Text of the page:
If you have sharp pain at the vaginal opening, it might be vestibulodynia. Unfortunately, female genital pain often goes undiagnosed because it is inadequately researched and therefore not properly understood.
What is Vestibulodynia?
Vestibulodynia is also known as localized vulvodynia. It is characterized by chronic pain around the opening of the vagina and the vestibule. Vestibulodynia pain is sometimes described as stabbing and shooting and often occurs with intercourse, making the experience painful and unpleasant. Other symptoms of vestibulodynia include rawness, stinging, burning, and itching.
What Causes Vestibulodynia?
The cause of vestibulodynia was unknown for many years. However, Dr. R. Stuart Fowler, conducted years of clinical research and observation that provided an understanding of the etiology of vestibulodynia. Dr. Fowler is a vulvovaginal specialist and the founding physician of Fowler GYN International (FGI).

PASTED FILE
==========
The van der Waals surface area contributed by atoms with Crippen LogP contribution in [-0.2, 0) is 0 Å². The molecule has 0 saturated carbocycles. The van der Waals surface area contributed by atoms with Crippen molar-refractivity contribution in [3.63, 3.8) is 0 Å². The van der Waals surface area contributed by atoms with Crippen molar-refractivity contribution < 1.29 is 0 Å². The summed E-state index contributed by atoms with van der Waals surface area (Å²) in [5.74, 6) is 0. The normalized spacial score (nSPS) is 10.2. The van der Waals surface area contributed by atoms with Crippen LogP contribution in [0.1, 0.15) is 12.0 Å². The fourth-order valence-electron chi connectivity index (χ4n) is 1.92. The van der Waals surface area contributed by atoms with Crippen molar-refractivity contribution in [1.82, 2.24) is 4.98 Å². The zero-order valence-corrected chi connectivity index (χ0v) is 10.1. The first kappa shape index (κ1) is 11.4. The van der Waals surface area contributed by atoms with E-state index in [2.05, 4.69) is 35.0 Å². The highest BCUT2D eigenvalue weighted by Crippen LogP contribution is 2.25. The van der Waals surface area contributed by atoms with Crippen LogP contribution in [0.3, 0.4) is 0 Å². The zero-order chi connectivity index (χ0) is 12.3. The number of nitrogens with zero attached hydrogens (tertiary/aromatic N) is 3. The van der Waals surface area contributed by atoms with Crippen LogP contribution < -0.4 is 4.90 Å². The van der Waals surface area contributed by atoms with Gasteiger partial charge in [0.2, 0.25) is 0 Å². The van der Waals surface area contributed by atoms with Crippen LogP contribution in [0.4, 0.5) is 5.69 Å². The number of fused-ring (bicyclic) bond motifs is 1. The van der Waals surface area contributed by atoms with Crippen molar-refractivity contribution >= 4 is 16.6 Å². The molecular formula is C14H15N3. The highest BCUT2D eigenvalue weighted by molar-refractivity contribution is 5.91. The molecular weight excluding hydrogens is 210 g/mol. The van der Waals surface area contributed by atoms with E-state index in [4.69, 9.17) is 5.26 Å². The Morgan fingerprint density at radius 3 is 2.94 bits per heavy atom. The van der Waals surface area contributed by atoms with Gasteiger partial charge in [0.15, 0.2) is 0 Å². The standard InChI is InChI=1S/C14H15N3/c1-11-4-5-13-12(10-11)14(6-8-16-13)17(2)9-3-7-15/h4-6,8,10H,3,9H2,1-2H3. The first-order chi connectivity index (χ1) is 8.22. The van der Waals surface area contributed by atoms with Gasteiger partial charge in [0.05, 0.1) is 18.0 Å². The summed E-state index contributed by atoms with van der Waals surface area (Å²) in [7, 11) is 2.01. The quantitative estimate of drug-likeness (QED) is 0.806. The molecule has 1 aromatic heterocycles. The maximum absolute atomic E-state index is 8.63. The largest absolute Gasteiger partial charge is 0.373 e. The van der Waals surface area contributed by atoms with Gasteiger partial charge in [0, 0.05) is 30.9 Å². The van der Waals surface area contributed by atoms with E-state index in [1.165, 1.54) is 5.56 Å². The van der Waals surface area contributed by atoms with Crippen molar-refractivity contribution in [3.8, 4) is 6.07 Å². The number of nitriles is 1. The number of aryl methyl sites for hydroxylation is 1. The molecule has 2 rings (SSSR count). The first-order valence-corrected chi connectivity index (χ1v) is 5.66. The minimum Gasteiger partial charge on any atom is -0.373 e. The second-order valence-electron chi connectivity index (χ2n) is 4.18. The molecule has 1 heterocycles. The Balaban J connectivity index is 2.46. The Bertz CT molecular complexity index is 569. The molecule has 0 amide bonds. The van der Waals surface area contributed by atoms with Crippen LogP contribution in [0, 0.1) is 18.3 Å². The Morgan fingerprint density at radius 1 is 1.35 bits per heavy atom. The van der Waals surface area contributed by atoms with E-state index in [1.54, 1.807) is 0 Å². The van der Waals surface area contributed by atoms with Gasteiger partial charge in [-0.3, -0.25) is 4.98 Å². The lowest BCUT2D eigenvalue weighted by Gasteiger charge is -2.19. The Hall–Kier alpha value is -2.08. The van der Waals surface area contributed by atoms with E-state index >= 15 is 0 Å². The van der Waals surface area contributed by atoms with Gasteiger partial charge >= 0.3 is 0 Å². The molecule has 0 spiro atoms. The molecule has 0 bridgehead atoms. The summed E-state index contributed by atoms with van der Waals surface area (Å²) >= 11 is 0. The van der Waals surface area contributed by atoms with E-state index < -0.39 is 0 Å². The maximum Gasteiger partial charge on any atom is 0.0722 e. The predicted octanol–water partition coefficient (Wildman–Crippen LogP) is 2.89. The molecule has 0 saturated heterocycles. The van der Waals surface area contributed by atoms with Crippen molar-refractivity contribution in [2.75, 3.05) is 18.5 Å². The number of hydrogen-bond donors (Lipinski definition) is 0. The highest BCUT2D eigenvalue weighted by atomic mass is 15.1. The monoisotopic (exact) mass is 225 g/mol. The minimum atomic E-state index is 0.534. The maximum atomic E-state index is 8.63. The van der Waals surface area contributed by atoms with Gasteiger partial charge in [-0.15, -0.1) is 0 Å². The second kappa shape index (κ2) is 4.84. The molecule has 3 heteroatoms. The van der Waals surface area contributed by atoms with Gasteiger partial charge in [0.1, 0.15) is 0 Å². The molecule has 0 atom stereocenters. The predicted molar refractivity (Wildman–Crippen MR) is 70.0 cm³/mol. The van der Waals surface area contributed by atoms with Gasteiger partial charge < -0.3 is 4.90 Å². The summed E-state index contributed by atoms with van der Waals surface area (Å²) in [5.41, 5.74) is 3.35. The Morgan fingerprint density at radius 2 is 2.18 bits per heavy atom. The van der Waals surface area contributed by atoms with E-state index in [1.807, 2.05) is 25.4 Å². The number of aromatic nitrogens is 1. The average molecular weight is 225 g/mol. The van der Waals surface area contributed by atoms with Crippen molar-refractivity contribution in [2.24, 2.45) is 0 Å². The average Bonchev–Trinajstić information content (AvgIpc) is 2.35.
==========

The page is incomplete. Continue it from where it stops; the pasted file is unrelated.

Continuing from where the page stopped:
Dr. Fowler observed that most cases of vulvodynia is caused by an altered vaginal microflora pattern. An altered vaginal microflora occurs when the healthy vaginal ecosystem is disrupted, leading to an overgrowth of ‘bad’ bacteria. When the vagina is in a healthy state, it is dominated by the ‘good’ bacteria or lactobacilli.
How is Vulvodynia Treated?
Vulvodynia (subtype ALV) can be treated by restoring the vaginal microflora to normal. When the microflora is in an altered state the vaginal secretions irritate the tissues resulting in the symptoms associated with vulvodynia. Once the health of the microflora is restored, the vaginal secretions are again neutral, so the symptoms will resolve.
Dr. Fowler developed the Vaginal Fluid Analysis (VFA) test to identify altered vaginal microflora patterns. The VFA test provides a comprehensive analysis of the vaginal secretions.
FGI uses a customized treatment protocol to treat vestibulodynia. The combination of medications and hypocontactant skincare products is formulated to restore balance to the vaginal microflora.
When Will I See Results?
It typically takes 8-12 months for patients to see an ideal response from the treatment protocol. However, they must commit to seeing the treatment protocol through to get the relief they need.